February 16, 2018
Chronic pain is among the most vexing health problems, including in the developing world, where most research suggests that the prevalence of pain is similar to the United States and other developed nations.

Fixing pain management could help us solve the opioid crisis

February 2, 2018
Australia is facing a critical public health issue of poorly managed pain. The combination of poor health outcomes, inappropriate prescribing for pain and non-prescription use of opioids has resulted in opioid-related deaths ...

Severe and lingering symptoms occur in some after treatment for Lyme disease

February 1, 2018
In a study of 61 people treated for the bacteria that causes Lyme disease, Johns Hopkins researchers conclude that fatigue, pain, insomnia and depression do indeed persist over long periods of time for some people, despite ...

More children are starting school depressed and anxious – without help, it will only get worse

January 30, 2018
This article is part of a series that draws on the latest research on back to school transitions. In it, experts explain how best to prepare children for school, and counter difficulties such as stress or bad behaviour.

We overstate our negative feelings in surveys, new research shows

December 18, 2017
We tend to overstate our negative feelings and symptoms in surveys, shows a new study by a team of psychology researchers. This bias wears off over time, but the results point to the possibility that measurements of health ...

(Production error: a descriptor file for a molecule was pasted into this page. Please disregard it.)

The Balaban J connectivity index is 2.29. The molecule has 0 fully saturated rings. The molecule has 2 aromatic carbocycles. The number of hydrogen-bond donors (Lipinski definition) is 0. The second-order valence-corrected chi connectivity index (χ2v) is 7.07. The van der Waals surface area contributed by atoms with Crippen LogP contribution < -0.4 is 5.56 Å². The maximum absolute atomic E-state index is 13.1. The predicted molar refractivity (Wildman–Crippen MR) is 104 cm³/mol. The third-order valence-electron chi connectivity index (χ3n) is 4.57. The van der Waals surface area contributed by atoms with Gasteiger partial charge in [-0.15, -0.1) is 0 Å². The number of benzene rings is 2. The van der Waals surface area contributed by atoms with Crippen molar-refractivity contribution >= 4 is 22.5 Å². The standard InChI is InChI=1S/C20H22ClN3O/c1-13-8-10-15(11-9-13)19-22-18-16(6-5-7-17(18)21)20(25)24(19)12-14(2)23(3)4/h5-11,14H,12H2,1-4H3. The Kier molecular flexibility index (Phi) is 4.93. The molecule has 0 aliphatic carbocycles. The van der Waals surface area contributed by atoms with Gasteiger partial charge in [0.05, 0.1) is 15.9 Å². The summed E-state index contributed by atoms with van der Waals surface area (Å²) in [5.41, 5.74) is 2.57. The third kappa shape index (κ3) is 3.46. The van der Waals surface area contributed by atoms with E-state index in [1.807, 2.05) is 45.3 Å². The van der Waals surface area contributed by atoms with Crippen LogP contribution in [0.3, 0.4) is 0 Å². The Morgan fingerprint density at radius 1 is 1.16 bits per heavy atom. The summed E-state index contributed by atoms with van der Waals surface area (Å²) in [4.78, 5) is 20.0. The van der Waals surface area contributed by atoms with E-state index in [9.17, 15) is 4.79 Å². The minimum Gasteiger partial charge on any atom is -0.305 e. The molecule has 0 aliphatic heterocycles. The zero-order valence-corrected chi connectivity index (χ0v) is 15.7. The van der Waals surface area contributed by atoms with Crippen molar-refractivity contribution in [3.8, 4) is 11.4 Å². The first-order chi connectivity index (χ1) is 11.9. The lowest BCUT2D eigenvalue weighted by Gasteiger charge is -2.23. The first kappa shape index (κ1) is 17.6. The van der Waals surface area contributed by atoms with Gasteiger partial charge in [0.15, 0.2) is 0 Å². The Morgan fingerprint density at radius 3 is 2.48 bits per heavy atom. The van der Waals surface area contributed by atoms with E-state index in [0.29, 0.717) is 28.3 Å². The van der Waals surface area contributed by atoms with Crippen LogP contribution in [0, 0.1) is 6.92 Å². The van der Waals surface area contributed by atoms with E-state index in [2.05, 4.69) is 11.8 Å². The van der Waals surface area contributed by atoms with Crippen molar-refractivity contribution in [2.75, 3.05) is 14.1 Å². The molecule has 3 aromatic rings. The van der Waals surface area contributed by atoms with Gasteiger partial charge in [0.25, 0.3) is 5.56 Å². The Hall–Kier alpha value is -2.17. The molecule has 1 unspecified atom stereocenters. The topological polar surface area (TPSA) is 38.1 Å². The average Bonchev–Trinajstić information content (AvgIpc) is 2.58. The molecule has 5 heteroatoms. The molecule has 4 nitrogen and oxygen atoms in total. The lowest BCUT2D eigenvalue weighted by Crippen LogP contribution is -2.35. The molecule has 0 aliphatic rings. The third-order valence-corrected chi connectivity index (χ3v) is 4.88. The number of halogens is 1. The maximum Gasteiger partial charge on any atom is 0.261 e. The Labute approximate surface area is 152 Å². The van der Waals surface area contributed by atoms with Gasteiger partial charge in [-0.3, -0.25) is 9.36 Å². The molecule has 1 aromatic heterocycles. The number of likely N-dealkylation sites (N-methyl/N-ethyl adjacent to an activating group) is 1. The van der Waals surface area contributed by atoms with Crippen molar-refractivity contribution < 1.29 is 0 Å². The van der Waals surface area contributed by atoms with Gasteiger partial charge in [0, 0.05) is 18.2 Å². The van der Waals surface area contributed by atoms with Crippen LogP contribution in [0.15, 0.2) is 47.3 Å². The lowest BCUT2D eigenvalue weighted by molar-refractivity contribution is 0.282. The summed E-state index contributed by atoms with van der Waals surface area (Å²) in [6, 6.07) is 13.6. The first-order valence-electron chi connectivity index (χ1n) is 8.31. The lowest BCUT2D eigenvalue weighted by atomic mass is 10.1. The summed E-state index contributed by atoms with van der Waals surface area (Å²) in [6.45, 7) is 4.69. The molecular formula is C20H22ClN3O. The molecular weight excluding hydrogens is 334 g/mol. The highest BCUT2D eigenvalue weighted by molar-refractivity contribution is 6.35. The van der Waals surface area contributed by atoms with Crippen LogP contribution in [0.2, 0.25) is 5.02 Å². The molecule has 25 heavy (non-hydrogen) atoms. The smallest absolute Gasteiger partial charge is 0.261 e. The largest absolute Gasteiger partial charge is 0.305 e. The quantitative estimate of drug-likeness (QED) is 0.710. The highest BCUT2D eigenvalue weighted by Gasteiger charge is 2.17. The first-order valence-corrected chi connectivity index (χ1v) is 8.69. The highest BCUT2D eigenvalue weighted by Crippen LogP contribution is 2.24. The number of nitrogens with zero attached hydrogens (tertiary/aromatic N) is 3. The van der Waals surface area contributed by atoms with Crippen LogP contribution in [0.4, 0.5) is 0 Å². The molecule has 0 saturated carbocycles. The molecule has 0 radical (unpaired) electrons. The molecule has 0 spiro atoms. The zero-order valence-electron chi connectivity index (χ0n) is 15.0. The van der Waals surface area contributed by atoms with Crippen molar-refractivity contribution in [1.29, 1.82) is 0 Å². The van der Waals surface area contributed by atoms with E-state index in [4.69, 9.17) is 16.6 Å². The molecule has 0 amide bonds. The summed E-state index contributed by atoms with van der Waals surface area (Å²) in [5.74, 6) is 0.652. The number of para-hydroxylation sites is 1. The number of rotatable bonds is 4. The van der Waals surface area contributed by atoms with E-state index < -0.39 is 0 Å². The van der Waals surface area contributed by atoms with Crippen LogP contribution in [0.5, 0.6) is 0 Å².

When sexual assault victims speak out, their institutions often betray them

January 11, 2018
A 27-year-old medical resident in general surgery is sexually harassed by two men – the chief resident and a staff physician at the hospital. She feels trapped. When one of the men's actions escalates to assault, she struggles ...

Recommended for you

Past encounters with the flu shape vaccine response

February 20, 2018
New research on why the influenza vaccine was only modestly effective in recent years shows that immune history with the flu influences a person's response to the vaccine.

Building better tiny kidneys to test drugs and help people avoid dialysis

February 16, 2018
A free online kidney atlas built by USC researchers empowers stem cell scientists everywhere to generate more human-like tiny kidneys for testing new drugs and creating renal replacement therapies.

Study suggests expanded range for emerging tick-borne disease

February 16, 2018
Human cases of Borrelia miyamotoi, a tick-borne infection with some similarities to Lyme disease, were discovered in the eastern United States less than a decade ago. Now new research led by the Yale School of Public Health ...

Expanding Hepatitis C testing to all adults is cost-effective and improves outcomes

February 16, 2018
According to a new study, screening all adults for hepatitis C (HCV) is a cost-effective way to improve clinical outcomes of HCV and identify more infected people compared to current recommendations. Using a simulation model, ...

Flu shot only 36 percent effective, making bad year worse (Update)

February 15, 2018
The flu vaccine is doing a poor job protecting older Americans and others against the bug that's causing most illnesses.

IFN-mediated immunity to influenza A virus infection influenced by RIPK3 protein

February 15, 2018
Each year, influenza kills half a million people globally with the elderly and very young most often the victims. In fact, the Centers for Disease Control and Prevention reported 37 children have died in the United States ...

0 comments

Please sign in to add a comment. Registration is free, and takes less than a minute. Read more

Click here to reset your password.
Sign in to get notified via email when new comments are made.